It’s a drag, but can be cured
Every website needs a way for visitors to send a message to its proprietors. Some sites provide an email address, but typically they have a form on a page that tends to be called Contact. That’s what I did when I set up a website for my publishing imprint, Perfidy Press. Having put together several sites already, I should have known better than to set up a contact page that wasn’t protected against robots, but gave it no thought. Naively, I presumed that only people who cared about my content would bother to contact me. That seems to have been the case for the first six months it was online, when one or two responses a week got dumped into my inbox, but in the last two months it’s been more like one or two a day, and they keep getting more bizarre.
Continue reading “Coming Down with Contactitis”
It’s only the second week of the month, but I feel we already have a winner for October’s spam contest. Not only is it semi-literate, its author kindly apologizes for the broken English, but then goes on to kindly request 850 euro be deposited in his or her bitcoin account. Even if I had euros I wouldn’t know how to do that. Should I go to my bank with cash, ask for it in euros and tell them to change them into bitcoins? I’ve never had any bitcoins; have no idea what they even look like.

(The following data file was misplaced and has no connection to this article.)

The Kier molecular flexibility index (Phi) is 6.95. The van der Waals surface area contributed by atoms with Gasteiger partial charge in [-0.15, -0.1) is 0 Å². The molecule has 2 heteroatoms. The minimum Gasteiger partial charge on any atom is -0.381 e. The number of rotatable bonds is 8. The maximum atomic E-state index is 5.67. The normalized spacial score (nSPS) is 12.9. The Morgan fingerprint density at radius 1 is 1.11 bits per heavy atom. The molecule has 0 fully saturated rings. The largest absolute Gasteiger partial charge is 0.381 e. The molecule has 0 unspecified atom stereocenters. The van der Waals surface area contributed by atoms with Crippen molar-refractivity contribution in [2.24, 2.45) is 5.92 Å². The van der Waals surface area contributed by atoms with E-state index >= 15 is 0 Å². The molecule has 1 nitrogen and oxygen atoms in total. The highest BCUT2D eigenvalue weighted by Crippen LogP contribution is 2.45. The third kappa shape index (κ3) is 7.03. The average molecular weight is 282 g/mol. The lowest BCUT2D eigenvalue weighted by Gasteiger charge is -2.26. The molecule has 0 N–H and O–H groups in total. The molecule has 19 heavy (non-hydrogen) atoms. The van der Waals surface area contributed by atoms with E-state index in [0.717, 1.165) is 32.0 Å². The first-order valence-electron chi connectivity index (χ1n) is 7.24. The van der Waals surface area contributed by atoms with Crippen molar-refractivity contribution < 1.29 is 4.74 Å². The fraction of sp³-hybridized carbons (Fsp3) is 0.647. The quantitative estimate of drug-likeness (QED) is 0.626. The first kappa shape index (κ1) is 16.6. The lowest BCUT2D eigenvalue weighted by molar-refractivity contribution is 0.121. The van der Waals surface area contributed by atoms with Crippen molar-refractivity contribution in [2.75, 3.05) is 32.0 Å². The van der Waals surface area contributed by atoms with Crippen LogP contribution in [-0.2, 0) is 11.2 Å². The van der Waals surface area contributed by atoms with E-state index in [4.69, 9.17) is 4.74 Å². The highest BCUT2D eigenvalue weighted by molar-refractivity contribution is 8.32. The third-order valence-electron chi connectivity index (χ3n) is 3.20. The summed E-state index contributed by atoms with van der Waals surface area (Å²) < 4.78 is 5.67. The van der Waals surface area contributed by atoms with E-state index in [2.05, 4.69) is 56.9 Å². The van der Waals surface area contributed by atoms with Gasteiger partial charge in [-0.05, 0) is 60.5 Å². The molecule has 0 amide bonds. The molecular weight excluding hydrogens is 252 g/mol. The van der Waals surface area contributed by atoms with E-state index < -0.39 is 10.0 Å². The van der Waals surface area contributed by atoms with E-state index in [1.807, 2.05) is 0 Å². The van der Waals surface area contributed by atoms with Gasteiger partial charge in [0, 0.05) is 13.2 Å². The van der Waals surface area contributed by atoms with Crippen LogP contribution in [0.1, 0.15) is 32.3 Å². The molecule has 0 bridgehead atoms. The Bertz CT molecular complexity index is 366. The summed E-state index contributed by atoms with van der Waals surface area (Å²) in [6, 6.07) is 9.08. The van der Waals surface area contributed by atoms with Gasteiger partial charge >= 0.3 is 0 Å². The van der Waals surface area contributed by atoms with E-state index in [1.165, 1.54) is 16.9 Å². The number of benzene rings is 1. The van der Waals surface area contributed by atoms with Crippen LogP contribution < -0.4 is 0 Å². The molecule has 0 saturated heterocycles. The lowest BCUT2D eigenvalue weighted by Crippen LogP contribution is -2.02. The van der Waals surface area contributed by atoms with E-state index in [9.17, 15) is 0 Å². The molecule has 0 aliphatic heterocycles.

The message ostensibly came from a user named Janine at a tax consultancy, but Janine’s address may have been spoofed. To preserve my privacy, I’ve changed my address to “whomever,” but the actual address my extortionist sent this to is a mailbox I dedicate to receiving mailings from adobe.com that has only been used by them, up until now. See, way back in 2013 hackers purloined data for some 8 million credit card and 30 million email addresses from Adobe. The info was most likely put up for auction on the Dark Web. It took five years for that s!*t to hit the fan, but that’s not unusual. Yet another reason not to do business with those price-gouging bloodsuckers, but I digress. Continue reading “Unsafe Sex with Your Webcam”
Today I received some exciting news from the Department of Homeland Security that I must tell you about! It’s not as if tidings such as this come in every day (well they do, actually, but not from the trusty Federal Government).
It seems that Mr. (Jeh) Johnson, who left his post as Secretary of Homeland Security on January 2oth, still has a desk there. He says he’s been assigned by President Trump himself to rectify cases of fraud concerning claims to assets and to track down their true owners. It seems, he informs me, that my family and I are the rightful owners of 17.5M USD sitting in a disused Wells Fargo account that a Mr. Steven Tilley—whom I don’t know—falsely claimed belonged to him. Fantastic that they caught him at it. I hope Tilley goes to prison for a long time. Continue reading “Better than Winning the Lottery!”